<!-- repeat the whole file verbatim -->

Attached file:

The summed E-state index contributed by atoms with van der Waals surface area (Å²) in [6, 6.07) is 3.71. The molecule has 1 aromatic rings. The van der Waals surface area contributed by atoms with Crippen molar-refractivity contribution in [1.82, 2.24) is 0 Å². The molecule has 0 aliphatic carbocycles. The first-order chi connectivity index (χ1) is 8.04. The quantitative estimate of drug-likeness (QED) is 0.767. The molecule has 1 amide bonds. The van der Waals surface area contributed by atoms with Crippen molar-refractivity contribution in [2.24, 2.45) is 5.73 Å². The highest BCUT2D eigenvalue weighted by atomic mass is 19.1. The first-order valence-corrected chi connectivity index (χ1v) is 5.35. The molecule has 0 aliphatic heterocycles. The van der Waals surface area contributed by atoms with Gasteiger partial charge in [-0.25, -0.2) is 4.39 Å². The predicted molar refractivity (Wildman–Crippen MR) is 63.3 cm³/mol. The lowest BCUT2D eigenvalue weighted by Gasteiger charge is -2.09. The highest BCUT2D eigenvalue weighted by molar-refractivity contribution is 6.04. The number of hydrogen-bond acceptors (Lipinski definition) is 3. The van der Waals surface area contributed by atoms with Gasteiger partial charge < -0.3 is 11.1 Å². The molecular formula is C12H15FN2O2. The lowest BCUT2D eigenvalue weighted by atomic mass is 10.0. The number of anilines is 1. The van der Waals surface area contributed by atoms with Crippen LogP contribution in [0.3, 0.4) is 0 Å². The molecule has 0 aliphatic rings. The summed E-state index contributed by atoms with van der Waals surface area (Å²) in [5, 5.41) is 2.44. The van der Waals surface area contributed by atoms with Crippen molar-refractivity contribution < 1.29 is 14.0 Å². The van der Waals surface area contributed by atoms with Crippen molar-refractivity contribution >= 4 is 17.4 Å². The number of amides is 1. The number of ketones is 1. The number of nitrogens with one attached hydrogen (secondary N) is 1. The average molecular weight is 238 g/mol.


The summed E-state index contributed by atoms with van der Waals surface area (Å²) in [6, 6.07) is 3.71. The molecule has 1 aromatic rings. The van der Waals surface area contributed by atoms with Crippen molar-refractivity contribution in [1.82, 2.24) is 0 Å². The molecule has 0 aliphatic carbocycles. The first-order chi connectivity index (χ1) is 8.04. The quantitative estimate of drug-likeness (QED) is 0.767. The molecule has 1 amide bonds. The van der Waals surface area contributed by atoms with Crippen molar-refractivity contribution in [2.24, 2.45) is 5.73 Å². The highest BCUT2D eigenvalue weighted by atomic mass is 19.1. The first-order valence-corrected chi connectivity index (χ1v) is 5.35. The molecule has 0 aliphatic heterocycles. The van der Waals surface area contributed by atoms with Gasteiger partial charge in [-0.25, -0.2) is 4.39 Å². The predicted molar refractivity (Wildman–Crippen MR) is 63.3 cm³/mol. The lowest BCUT2D eigenvalue weighted by Gasteiger charge is -2.09. The highest BCUT2D eigenvalue weighted by molar-refractivity contribution is 6.04. The number of hydrogen-bond acceptors (Lipinski definition) is 3. The van der Waals surface area contributed by atoms with Gasteiger partial charge < -0.3 is 11.1 Å². The molecular formula is C12H15FN2O2. The lowest BCUT2D eigenvalue weighted by atomic mass is 10.0. The number of anilines is 1. The van der Waals surface area contributed by atoms with Crippen LogP contribution in [0.3, 0.4) is 0 Å². The molecule has 0 aliphatic rings. The summed E-state index contributed by atoms with van der Waals surface area (Å²) in [5, 5.41) is 2.44. The van der Waals surface area contributed by atoms with Crippen molar-refractivity contribution < 1.29 is 14.0 Å². The van der Waals surface area contributed by atoms with Crippen molar-refractivity contribution >= 4 is 17.4 Å². The number of amides is 1. The number of ketones is 1. The number of nitrogens with one attached hydrogen (secondary N) is 1. The average molecular weight is 238 g/mol.